How to hit Russia where it hurts


Western democracies need  a long-term strategy to ramp up economic pressure on Putin’s Russia, argues Peter Harrell, an Adjunct Senior Fellow at the Center for a New American Security, who served as Deputy Assistant Secretary of State for Counter Threat Finance and Sanctions from 2012 to 2014.

In putting this strategy into practice, policymakers would rely on familiar tools: sanctions, export controls, and national security reviews of foreign investments. But they should think of creative new ways to put additional pressure on Moscow. (Reagan, after all, also authorized large-scale covert attacks on Russia’s energy pipeline infrastructure, he writes for Foreign Affairs:

  • In 2011, for example, the European Union initiated an antitrust investigation into the state-controlled Russian oil company Gazprom. The EU settled the investigation in May 2018, in exchange for price concessions allowing Gazprom’s European customers to resell gas across national boundaries. The EU should vigorously enforce this agreement and impose heavy fines on Gazprom and other Russian government-controlled companies should they engage in future anticompetitive activities.
  • Litigation can also play a role in the strategy. Ukraine has already soughtbillions of dollars from Russia over the latter’s failure to reliably supply gas since the countries’ 2014 conflict began. Ukraine has also brought a legal challenge at the International Court of Justice over Russia’s seizure of Crimea.

“Russia Without Putin: Money, Power and Myths of the New Cold War,” a new book by left-wing British writer Tony Wood wrongly discounts any ideological dimension to the conflict between Russia and the West, writes CEPA’s Edward Lucas:

Since the Yeltsin era, Russia has become more avowedly Orthodox, more explicitly critical of Western liberalism, and more prone to exceptionalism, on the lines of: “we are a special country, with a special destiny–normal rules don’t apply.” This is not an ideological apparatus on the scale of Marxism. But it is increasingly distinctive.

Moscow seems intent on removing the fig leaf of Belarusian autonomy, analyst Anne Applebaum writes for The Washington Post:

In the past few weeks, Lukashenko and Putin have met at least twice. The Russian finance minister has announced the “further integration” of the two countries. The Belarusian defense minister has declared that U.S. troops in Poland could perhaps constitute a “military threat,” which is not language that Lukashenko’s government has used before. The Russian government has raised energy prices in Belarus. There is talk of Russia taking over a whole suite of Belarusian government operations, including customs, visas, and monetary and tax policies.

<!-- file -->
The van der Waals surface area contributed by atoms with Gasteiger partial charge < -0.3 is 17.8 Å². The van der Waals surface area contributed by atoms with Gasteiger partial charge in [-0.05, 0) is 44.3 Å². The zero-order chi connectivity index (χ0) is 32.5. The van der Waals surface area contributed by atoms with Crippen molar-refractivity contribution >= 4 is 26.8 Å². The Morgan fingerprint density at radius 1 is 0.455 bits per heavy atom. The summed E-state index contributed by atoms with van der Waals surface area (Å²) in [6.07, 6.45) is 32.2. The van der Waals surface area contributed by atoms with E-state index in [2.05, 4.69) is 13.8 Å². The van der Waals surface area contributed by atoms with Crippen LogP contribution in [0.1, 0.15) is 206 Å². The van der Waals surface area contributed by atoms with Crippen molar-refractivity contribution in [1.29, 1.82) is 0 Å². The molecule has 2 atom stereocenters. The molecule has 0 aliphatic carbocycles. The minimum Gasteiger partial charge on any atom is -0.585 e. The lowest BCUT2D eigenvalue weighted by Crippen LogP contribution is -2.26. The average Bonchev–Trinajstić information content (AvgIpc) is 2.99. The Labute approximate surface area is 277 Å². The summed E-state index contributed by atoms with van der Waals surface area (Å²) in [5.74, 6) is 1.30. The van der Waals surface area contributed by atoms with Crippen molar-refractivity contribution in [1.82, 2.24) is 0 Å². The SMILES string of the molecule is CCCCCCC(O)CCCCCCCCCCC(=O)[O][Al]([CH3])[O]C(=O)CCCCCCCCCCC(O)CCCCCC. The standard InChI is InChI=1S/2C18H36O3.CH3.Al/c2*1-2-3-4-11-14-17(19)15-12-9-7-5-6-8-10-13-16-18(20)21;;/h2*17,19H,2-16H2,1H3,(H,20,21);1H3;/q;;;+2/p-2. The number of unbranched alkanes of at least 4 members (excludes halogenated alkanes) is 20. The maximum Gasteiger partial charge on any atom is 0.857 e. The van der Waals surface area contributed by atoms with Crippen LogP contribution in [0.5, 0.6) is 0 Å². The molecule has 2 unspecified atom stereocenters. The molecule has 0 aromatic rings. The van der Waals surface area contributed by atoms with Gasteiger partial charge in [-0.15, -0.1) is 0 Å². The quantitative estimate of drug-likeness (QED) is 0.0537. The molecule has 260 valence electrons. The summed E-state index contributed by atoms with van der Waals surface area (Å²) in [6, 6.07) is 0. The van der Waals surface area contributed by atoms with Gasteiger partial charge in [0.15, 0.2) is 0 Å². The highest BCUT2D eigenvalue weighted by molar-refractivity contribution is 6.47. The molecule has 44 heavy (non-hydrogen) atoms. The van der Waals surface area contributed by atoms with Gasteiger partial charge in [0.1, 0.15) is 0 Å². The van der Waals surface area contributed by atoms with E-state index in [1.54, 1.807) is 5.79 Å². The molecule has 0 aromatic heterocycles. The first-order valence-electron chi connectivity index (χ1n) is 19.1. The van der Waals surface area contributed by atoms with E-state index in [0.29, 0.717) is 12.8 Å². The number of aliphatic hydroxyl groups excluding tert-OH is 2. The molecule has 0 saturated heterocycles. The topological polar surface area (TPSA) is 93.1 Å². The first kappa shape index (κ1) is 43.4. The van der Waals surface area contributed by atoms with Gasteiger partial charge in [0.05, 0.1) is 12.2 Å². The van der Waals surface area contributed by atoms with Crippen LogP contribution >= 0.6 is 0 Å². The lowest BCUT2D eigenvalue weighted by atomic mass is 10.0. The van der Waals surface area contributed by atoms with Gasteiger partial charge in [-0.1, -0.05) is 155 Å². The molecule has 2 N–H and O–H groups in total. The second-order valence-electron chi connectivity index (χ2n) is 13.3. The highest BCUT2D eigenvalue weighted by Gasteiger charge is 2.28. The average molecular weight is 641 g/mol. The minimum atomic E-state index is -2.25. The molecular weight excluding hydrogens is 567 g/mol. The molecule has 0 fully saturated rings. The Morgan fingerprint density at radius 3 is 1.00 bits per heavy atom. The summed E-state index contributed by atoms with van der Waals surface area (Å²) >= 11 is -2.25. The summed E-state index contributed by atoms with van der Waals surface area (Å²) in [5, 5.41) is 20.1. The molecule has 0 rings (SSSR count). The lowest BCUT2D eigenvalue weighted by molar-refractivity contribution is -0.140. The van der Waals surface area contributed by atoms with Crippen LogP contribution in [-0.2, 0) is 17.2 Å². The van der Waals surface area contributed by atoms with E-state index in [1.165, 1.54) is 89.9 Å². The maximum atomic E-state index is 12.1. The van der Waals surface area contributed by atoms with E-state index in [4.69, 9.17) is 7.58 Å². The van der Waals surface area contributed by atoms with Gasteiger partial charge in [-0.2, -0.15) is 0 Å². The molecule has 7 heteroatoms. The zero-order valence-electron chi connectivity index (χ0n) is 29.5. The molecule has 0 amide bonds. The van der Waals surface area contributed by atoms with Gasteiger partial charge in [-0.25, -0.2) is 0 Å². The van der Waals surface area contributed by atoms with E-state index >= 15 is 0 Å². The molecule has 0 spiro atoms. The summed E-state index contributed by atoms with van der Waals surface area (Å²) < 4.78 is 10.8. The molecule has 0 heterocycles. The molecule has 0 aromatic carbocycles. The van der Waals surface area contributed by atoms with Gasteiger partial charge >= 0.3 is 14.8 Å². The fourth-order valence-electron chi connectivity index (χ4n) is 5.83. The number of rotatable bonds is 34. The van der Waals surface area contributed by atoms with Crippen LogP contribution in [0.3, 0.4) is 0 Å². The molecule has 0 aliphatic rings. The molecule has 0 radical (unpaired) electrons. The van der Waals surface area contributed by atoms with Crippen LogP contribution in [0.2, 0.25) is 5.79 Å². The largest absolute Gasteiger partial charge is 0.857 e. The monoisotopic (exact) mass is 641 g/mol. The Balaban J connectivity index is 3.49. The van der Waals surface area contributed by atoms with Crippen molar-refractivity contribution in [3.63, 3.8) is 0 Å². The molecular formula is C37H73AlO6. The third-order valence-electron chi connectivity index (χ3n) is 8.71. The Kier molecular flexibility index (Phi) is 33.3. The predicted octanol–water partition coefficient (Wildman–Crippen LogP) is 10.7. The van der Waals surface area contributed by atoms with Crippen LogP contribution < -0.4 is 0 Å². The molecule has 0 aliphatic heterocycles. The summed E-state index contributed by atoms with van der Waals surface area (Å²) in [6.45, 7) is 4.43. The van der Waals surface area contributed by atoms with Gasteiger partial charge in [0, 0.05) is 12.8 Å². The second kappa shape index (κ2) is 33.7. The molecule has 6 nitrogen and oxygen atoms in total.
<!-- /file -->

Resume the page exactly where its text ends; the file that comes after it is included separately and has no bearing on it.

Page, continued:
“And that’s the “moderate” takeover model,” notes Applebaum, a board member of the National Endowment for Democracy. “A more extreme version could include the declaration of a new political entity, ruled by a single president, presumably one whose first name starts with a ‘V.’” RTWT

Russia’s shift from status quo to revisionist power reflects a change in circumstances much more than a change in goals, according to analyst Dmitry Gorenburg, Senior Research Scientist at CNA Corporation and Associate at the Davis Center for Russian and Eurasian Studies at Harvard University. Russia’s goals have largely remained the same, but its increase in relative power has allowed it to act more forcefully in support of these goals in ways that it could not permit itself to act in the 1990s or 2000s, he argues for PONARS Eurasia:

The argument that Russia’s foreign policy has changed markedly over time comes in two versions. The first version of the discontinuity argument paints a sharp contrast between the pro-Western foreign policy followed by Russia in the 1990s under President Boris Yeltsin with the anti-Western foreign policy preferred by Vladimir Putin after he took over the presidency. In this reading, Russia under Yeltsin was in the process of transitioning to democracy and generally supportive of Western foreign policy initiatives despite some occasional disagreements. Putin’s Russia, on the other hand, has been committed to countering U.S. interests in the world, especially when it comes to the spread of democracy.

“This narrative overstates the continuity of Russian foreign policy under Putin while understating continuities between the 1990s and 2000s,” Gorenburg contends. RTWT

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